Tuesday, July 20, 2010

Over-active voice

The passive voice seems to have fallen out of favor over the years and I don't really know why.
When I was in school, the passive voice was encouraged among other reasons, it conveyed the humbleness of the writer. These days, the passive voice has even carried over to scientific and technical writing.

For instance, it is also advocated here (note the use of passive voice is to sound less accusatory). It is also encouraged here for the following reasons:

We find an overabundance of the passive voice in sentences created by self-protective business interests, magniloquent educators, and bombastic military writers (who must get weary of this accusation), who use the passive voice to avoid responsibility for actions taken. Thus "Cigarette ads were designed to appeal especially to children" places the burden on the ads — as opposed to "We designed the cigarette ads to appeal especially to children," in which "we" accepts responsibility. At a White House press briefing we might hear that "The President was advised that certain members of Congress were being audited" rather than "The Head of the Internal Revenue service advised the President that her agency was auditing certain members of Congress" because the passive construction avoids responsibility for advising and for auditing.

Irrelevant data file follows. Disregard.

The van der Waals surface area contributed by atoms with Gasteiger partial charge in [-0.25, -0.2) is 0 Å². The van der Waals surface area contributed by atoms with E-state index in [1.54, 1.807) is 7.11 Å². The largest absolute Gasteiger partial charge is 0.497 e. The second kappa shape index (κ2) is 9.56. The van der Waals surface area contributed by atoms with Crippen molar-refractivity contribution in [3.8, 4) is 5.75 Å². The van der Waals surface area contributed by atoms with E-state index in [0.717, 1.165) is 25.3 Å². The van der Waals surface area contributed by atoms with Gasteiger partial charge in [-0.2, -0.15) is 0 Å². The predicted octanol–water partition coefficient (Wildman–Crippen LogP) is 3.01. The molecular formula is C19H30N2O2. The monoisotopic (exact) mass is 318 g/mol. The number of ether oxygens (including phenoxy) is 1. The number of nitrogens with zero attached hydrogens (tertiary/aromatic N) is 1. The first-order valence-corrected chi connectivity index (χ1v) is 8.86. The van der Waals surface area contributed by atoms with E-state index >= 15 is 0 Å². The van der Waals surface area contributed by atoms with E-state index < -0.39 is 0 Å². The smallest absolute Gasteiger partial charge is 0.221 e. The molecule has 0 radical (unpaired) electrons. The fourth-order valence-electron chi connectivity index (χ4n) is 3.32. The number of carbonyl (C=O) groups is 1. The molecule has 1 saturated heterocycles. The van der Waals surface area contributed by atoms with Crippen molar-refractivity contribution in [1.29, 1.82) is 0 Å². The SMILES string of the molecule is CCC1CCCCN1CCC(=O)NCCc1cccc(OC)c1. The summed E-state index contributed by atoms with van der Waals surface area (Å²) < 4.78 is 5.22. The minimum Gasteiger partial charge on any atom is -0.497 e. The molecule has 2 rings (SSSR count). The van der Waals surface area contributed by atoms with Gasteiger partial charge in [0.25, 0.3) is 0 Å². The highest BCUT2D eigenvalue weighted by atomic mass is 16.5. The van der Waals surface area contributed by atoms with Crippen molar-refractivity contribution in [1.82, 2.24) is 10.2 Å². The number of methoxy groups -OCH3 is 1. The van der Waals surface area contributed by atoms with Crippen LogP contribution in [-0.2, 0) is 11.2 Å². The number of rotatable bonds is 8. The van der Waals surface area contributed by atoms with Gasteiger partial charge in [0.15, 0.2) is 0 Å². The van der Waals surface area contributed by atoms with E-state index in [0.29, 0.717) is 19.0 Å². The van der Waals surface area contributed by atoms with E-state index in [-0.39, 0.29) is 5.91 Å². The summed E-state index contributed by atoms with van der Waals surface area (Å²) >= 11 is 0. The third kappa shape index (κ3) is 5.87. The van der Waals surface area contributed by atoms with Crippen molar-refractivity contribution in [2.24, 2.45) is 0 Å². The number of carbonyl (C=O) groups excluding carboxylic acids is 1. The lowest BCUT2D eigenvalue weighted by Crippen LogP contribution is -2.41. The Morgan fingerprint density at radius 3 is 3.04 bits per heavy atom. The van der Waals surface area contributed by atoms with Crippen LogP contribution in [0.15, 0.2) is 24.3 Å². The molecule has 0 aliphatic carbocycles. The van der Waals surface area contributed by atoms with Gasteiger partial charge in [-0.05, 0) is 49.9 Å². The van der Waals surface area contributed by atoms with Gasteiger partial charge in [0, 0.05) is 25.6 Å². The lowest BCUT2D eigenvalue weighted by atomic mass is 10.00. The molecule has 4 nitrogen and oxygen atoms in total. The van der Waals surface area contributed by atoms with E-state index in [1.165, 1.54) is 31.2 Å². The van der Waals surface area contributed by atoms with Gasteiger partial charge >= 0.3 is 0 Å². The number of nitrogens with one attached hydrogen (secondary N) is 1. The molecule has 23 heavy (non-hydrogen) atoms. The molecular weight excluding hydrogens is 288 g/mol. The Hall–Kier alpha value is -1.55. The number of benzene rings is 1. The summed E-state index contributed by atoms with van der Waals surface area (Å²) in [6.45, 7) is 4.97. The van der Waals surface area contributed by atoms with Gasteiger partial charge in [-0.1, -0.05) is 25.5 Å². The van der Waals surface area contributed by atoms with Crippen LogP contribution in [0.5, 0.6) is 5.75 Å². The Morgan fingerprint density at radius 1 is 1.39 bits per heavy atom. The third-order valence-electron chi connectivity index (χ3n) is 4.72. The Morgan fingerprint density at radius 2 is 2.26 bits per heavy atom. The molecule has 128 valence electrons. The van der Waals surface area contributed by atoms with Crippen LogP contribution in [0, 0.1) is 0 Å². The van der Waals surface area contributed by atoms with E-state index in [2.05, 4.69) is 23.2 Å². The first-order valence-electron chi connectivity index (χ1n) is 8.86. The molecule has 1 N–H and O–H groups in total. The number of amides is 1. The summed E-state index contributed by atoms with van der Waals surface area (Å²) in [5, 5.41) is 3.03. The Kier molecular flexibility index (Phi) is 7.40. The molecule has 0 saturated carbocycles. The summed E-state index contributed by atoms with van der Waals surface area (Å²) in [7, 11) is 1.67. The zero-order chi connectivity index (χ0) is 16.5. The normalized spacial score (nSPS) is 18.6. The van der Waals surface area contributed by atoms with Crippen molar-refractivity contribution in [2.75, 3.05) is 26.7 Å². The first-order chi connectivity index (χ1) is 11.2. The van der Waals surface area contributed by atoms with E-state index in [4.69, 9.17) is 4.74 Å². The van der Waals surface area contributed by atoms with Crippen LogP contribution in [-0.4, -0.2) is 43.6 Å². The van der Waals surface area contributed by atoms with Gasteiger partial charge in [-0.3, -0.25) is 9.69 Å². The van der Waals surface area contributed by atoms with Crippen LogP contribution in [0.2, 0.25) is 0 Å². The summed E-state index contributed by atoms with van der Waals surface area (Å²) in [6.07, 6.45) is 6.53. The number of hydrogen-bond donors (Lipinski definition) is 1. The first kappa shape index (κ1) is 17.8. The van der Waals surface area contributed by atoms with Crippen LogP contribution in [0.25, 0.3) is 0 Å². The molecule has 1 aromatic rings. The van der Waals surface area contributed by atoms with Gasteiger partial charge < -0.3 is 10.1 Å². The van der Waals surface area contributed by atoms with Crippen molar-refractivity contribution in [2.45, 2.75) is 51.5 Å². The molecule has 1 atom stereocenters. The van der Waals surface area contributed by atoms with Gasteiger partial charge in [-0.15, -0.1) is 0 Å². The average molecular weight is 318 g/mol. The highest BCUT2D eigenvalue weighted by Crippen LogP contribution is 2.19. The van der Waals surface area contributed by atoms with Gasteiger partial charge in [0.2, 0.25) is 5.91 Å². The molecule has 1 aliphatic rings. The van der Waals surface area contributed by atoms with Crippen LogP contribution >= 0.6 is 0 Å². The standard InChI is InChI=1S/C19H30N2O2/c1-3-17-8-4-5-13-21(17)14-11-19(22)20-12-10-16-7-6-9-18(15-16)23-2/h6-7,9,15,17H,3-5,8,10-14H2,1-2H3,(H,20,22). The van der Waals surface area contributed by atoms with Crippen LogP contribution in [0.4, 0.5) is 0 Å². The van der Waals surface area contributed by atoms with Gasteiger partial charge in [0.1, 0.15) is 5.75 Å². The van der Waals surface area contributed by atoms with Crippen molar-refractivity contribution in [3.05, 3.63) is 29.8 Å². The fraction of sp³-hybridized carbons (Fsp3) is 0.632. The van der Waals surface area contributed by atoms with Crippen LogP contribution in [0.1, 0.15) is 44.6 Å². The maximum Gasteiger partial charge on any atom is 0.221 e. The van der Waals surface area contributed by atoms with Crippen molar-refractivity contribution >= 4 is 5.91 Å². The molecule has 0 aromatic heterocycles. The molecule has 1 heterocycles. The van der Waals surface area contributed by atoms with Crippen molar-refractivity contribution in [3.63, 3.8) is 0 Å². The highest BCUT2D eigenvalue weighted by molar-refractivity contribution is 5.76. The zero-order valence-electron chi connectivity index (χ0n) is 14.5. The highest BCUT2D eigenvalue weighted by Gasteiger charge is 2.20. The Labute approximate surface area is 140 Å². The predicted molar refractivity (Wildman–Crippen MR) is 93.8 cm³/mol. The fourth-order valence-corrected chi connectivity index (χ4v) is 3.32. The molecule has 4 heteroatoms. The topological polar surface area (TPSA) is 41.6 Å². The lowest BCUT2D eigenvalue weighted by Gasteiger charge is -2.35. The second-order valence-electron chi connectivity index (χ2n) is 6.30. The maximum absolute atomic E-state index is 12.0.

Yet, the active voice when used can lead to criticism such as this where Tyler Cowen is apparently reprimanding John Taylor for his over-use of I in Taylor's memoir Global Financial Warriors. My theory is that the rise of the use of the active voice coincides with the rise of the Internet, reality TV and in essence the ME generation.

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